–the enterprise server business is booming, and cloud computing–a big new user of servers–is in its infancy

–the “Internet of Things,” which will require huge numbers of embedded processors

–INTC design wins in tablets and smartphones, which will soften the blow of any switching (lots of speculation but I don’t think any has yet been seen) by consumers to these devices and away from laptops and netbooks.

…Wall Street is dubious

Based on brokerage house analysts’ estimates for 2011, INTC’s stock is trading on a price earnings ratio of about 10x–which is 75% of the market multiple and about half that of the median tech stock.  The last time INTC traded this cheaply was about fifteen years ago. The analyst’s estimates I’ve seen show no earnings growth to speak of in any of the next three years.

my thoughts

I own a modest amount of the stock, which tells you what conclusion I’ve come to.

INTC is an interesting case, though.

On the one hand, imagine what would happen if a private equity firm gained control of INTC (not that this could happen) and began to run the company for cash.  It would quietly cut R&D and capital spending, with the intent of generating eps of maybe $3 a share for three or four years.  It would likely also do something like what MSFT did a few years ago, bring in a cost-cutter from a mature cyclical industry, to reduce overall spending.  Say these efforts generate $14 a share in total.  INTC, as it stands now, has about $4 a share in liquid assets on the balance sheet, after repayment of debt.  Private equity would remove that.  Plant and equipment is on the books at about $3 a share.  Say the firm does a series of sales and leasebacks that raise operating costs but put another $3 in cash in its hands.  What would be left?    A business–maybe just the server business–capable of generating $1 a share in cash for a number of years.  Let’s say that could be sold for $6 a share.  $14 + $4 + $3 + $6 = $27.

$27 might not be the right number.  It might be $24–or it might be $30.  But I think a reasonable case can be made that INTC dead or broken up is worth much more than $21.  Ordinarily, we’re regard that as downside protection.

But that’s not the INTC management’s strategy.  Instead, the company is upping R&D and capex this year by a total of about $5 billion vs. 2010 levels.  And it’s spending a lot of the idle cash parked on its balance sheet on McAfee and a division from Infineon.  It’s doing so to exploit the growth opportunities, enumerated above, that it sees.  the company also clearly thinks it can be a viable competitor to ARM in smartphones and tablets–although I don’t yet see evidence in favor of the opinion.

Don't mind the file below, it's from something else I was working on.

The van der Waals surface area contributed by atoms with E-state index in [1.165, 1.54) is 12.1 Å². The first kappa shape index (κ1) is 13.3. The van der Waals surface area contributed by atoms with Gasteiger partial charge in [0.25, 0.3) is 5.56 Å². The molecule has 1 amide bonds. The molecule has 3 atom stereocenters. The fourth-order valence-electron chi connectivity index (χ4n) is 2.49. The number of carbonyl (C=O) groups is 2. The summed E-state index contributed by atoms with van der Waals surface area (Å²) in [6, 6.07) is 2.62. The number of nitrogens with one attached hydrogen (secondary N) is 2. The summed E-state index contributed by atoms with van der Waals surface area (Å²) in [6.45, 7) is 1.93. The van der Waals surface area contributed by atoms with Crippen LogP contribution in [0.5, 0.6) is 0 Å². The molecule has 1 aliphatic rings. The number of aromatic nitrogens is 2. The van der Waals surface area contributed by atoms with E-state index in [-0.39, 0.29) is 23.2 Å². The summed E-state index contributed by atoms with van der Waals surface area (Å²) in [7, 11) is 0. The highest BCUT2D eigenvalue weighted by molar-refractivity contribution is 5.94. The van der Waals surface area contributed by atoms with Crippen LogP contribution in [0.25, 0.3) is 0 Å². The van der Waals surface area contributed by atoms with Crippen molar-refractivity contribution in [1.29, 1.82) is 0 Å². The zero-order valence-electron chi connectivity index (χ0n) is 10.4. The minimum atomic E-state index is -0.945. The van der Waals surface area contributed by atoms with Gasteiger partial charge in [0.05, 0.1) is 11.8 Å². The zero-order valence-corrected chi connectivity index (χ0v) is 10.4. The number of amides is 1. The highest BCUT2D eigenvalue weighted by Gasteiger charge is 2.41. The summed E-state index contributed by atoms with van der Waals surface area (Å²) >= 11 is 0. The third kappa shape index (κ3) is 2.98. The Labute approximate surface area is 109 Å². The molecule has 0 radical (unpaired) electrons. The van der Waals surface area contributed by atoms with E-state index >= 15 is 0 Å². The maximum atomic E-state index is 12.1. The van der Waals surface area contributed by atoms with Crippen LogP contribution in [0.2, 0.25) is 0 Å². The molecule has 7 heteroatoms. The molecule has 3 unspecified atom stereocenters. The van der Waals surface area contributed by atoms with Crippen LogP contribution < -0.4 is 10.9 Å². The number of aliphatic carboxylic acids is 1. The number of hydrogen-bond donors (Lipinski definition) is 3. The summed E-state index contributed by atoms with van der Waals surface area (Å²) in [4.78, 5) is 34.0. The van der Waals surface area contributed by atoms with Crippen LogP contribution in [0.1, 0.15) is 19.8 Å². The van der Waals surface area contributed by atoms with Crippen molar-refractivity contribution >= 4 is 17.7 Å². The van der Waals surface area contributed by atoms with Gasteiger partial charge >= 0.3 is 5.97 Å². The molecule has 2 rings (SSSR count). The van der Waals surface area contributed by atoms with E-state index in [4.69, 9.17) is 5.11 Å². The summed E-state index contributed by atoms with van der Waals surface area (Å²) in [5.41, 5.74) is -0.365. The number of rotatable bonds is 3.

That’s the bet.

Wall Street–and the stock price–are implicitly saying that the INTC management is going to destroy shareholder value in its attempt to become a growth company again.  Of course, no analyst is going to put this idea down in writing–fearing being cut off from access to management and having his firm left out of any investment banking deals that might come along.

I’m taking the other side.  Why?  …I think:

–expectations are low;

–the stock looks cheap to me;

–I regard INTC’s management is much more competent than Wall Street is giving it credit for–although whether it can make ARM-competitive products is open to question; and

–the worries that we have entered a post-PC world that doesn’t include INTC have been around for a long while and, I think, are mostly factored into today’s price.

–I think the negative judgment about INTC has been made before conclusive evidence is in.

The stock clearly needs to be monitored closely for evidence that the bear story has more merit than I think.  But for me the combination of what I see as large potential upside and limited downside make it worth holding.

Leave a Reply

%d bloggers like this: